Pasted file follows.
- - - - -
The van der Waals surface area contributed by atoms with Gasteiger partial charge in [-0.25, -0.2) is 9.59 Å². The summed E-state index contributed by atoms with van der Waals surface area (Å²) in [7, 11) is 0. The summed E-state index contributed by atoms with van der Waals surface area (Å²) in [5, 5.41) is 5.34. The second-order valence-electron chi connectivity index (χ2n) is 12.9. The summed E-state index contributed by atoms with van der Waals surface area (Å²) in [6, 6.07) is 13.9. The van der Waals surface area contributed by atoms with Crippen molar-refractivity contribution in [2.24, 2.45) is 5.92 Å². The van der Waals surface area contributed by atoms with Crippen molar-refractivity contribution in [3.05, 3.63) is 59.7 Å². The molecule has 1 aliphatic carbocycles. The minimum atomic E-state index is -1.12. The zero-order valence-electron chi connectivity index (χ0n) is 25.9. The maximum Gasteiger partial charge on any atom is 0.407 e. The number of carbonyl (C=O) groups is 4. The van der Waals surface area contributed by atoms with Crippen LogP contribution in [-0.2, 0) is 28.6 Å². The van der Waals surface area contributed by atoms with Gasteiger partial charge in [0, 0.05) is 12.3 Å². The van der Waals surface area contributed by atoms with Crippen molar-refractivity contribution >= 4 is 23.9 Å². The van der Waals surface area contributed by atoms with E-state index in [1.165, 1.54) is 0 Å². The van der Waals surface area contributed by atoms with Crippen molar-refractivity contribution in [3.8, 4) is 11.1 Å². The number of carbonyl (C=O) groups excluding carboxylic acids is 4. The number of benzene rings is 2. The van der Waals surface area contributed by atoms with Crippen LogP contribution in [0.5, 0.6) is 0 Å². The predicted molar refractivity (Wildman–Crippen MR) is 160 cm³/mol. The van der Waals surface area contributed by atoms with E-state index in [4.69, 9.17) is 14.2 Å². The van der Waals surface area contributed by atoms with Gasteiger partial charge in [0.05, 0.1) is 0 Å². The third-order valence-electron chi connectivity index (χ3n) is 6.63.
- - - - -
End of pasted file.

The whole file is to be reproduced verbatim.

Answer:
The van der Waals surface area contributed by atoms with Gasteiger partial charge in [-0.25, -0.2) is 9.59 Å². The summed E-state index contributed by atoms with van der Waals surface area (Å²) in [7, 11) is 0. The summed E-state index contributed by atoms with van der Waals surface area (Å²) in [5, 5.41) is 5.34. The second-order valence-electron chi connectivity index (χ2n) is 12.9. The summed E-state index contributed by atoms with van der Waals surface area (Å²) in [6, 6.07) is 13.9. The van der Waals surface area contributed by atoms with Crippen molar-refractivity contribution in [2.24, 2.45) is 5.92 Å². The van der Waals surface area contributed by atoms with Crippen molar-refractivity contribution in [3.05, 3.63) is 59.7 Å². The molecule has 1 aliphatic carbocycles. The minimum atomic E-state index is -1.12. The zero-order valence-electron chi connectivity index (χ0n) is 25.9. The maximum Gasteiger partial charge on any atom is 0.407 e. The number of carbonyl (C=O) groups is 4. The van der Waals surface area contributed by atoms with Crippen LogP contribution in [-0.2, 0) is 28.6 Å². The van der Waals surface area contributed by atoms with Gasteiger partial charge in [0, 0.05) is 12.3 Å². The van der Waals surface area contributed by atoms with Crippen molar-refractivity contribution >= 4 is 23.9 Å². The van der Waals surface area contributed by atoms with E-state index in [1.165, 1.54) is 0 Å². The van der Waals surface area contributed by atoms with Crippen molar-refractivity contribution in [3.8, 4) is 11.1 Å². The number of carbonyl (C=O) groups excluding carboxylic acids is 4. The number of benzene rings is 2. The van der Waals surface area contributed by atoms with Crippen LogP contribution in [0.5, 0.6) is 0 Å². The predicted molar refractivity (Wildman–Crippen MR) is 160 cm³/mol. The van der Waals surface area contributed by atoms with E-state index in [4.69, 9.17) is 14.2 Å². The van der Waals surface area contributed by atoms with Gasteiger partial charge in [0.05, 0.1) is 0 Å². The third-order valence-electron chi connectivity index (χ3n) is 6.63.